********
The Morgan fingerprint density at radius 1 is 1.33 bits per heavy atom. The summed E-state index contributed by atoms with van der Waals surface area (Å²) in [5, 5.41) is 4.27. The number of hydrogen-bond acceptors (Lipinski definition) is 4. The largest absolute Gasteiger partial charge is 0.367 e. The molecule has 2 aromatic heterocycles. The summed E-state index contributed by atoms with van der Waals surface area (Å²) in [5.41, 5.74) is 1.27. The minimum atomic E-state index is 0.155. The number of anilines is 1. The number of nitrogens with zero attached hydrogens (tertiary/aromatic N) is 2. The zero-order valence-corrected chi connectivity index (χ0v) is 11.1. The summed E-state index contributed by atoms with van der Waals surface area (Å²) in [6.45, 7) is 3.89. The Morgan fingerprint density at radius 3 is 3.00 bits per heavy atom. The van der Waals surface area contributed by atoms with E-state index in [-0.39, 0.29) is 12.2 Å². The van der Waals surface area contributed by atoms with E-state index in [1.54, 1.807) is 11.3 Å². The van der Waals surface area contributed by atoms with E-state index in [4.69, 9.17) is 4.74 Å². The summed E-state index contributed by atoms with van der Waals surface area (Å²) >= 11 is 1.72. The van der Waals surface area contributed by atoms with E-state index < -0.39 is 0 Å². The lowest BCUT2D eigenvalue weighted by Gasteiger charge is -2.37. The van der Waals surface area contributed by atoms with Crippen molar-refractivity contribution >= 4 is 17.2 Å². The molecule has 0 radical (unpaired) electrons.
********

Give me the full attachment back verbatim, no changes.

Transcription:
The Morgan fingerprint density at radius 1 is 1.33 bits per heavy atom. The summed E-state index contributed by atoms with van der Waals surface area (Å²) in [5, 5.41) is 4.27. The number of hydrogen-bond acceptors (Lipinski definition) is 4. The largest absolute Gasteiger partial charge is 0.367 e. The molecule has 2 aromatic heterocycles. The summed E-state index contributed by atoms with van der Waals surface area (Å²) in [5.41, 5.74) is 1.27. The minimum atomic E-state index is 0.155. The number of anilines is 1. The number of nitrogens with zero attached hydrogens (tertiary/aromatic N) is 2. The zero-order valence-corrected chi connectivity index (χ0v) is 11.1. The summed E-state index contributed by atoms with van der Waals surface area (Å²) in [6.45, 7) is 3.89. The Morgan fingerprint density at radius 3 is 3.00 bits per heavy atom. The van der Waals surface area contributed by atoms with E-state index in [-0.39, 0.29) is 12.2 Å². The van der Waals surface area contributed by atoms with E-state index in [1.54, 1.807) is 11.3 Å². The van der Waals surface area contributed by atoms with E-state index in [4.69, 9.17) is 4.74 Å². The summed E-state index contributed by atoms with van der Waals surface area (Å²) >= 11 is 1.72. The van der Waals surface area contributed by atoms with E-state index < -0.39 is 0 Å². The lowest BCUT2D eigenvalue weighted by Gasteiger charge is -2.37. The van der Waals surface area contributed by atoms with Crippen molar-refractivity contribution >= 4 is 17.2 Å². The molecule has 0 radical (unpaired) electrons.